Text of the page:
SBTRKT @ The Bakery, Northbridge (20/10/11)

The mysterious SBTRKT played to a sold-out crowd at The Artrage Bakery, saying nothing and letting his music do the talking. This was a DJ set to remember as he traversed the globe without ever leaving his mixer/laptop setup, then disappearing as quietly as he had entered.

Paper Chain record label founder Kit Pop warmed up the crowd with a solid blend of treble-heavy future beats, chiptune and the weighty basslines of electro-inspired hip hop. He left punters simmering before giving the stage over to Ben M of {Move} fame. Settling the night into cruise control, the RTR FM DJ opened with old school sounds ranging from the smooth, dub jazz of the last decade to horn sections from the 70s, moving towards the restrained electronica of 2010’s Gold Panda and the ambient post-dubstep movement characterised by Mount Kimbie and James Blake.

Now the crowd was ready, and starting to get restless. But before the mysterious headliner would appear, an unmasked roadie would check the equipment, later proving to wear the same clothes, have the same skin tone and look suspiciously similar to the man in the mask.

Whatever the case, tribal warrior and powerful musical shaman, SBTRKT, walked on without the usual “fashionably late” antics that most musicians subscribe to (thank God), wordlessly launching into his 1.5 hour-long DJ set. Starting off with his remix of Radiohead’s Lotus Flower and showing off his capacity to produce the perfect bass, he transitioned smoothly from one song to the next, maintaining a steady crescendo in the energy of the room.

Though it was a surprise for most of the attendees – that had come after hearing a varied and sensitive album – to hear a house-oriented set from his less-known house repertoire, it was just as pleasant to hear the excellent sense of pacing as songs seamlessly built on top of one another. It was like hearing a mash-up of Joy Orbison, Modeselektor and Synkro all in the same artist, bringing up the energy with more bass, more snares and wilder melodies until there was nowhere else to go but back down for oxygen with the emotive Hold On.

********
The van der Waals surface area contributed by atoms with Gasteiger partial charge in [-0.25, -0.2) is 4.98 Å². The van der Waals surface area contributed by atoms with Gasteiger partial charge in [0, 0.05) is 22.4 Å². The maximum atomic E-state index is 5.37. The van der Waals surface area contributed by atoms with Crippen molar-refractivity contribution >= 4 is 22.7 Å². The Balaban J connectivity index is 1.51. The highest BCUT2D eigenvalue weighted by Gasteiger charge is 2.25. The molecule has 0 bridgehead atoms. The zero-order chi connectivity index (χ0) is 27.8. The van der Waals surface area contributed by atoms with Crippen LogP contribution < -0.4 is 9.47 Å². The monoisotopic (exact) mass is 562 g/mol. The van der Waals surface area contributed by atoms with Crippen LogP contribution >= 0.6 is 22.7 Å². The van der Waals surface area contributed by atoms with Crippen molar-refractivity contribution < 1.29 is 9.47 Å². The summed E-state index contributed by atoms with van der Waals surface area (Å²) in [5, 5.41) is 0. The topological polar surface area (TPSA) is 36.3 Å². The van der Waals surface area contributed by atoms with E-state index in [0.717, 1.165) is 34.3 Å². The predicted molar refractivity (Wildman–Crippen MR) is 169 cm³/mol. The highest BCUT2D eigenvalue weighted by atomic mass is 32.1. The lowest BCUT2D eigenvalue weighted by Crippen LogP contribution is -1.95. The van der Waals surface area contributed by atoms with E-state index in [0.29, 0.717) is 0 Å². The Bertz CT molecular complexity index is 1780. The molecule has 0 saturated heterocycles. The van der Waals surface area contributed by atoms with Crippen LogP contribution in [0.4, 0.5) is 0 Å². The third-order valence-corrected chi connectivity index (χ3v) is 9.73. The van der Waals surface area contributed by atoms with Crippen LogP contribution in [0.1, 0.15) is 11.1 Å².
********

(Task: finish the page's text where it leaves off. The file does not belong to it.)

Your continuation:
He slowly pushed back up again with Living Like I Do and went on a trip through the UK house scene, South America’s samba and reggaetton, to Germany’s thumping trance all infused with top end production values and flawless arrangement. Halfway through there were a few missteps in track selection with generic, repetitive filler more suited to a Tiesto gig than someone of this calibre, but those were quickly rescued by Theophillus London’s remix of The XX’s cover of You’ve Got the Love by Florence and the Machine (whew). And, of course, hits like Wildfire garnered cheers as did Something Goes Right to cap off the gig with an acidic upper that smacks you on the back of the head with its progressive rhythms while nostalgia-filled vocals fill you like morphine.

When the trip had finished, Clunk stepped in with some mellow dub and good mixing to comfortably wean attendees off their high .

It was certainly hard to find faults in the night’s performance, though perhaps there may have been qualms with the expectations wrought by the varied and soulful performances on the album, only to be denied by a strobe-filled, electro wonderland that kept you jumping and shaking for a full hour or more. Maybe it was the fact that SBTRKT’s DJ set had him dramatically twisting knobs on his mixer with a total dependence on a Macintosh laptop, nodding wordlessly, never interacting with his admirers. But that would be to miss the point.

The night was about letting the music wash over you and forgetting about who was playing what instrument and turning what knobs; about falling into the dream that SBTRKT had constructed and letting yourself defy gravity for an hour or two. With a live set planned for Laneway Festival in February, there is plenty of space for both his production and musicianship to come through.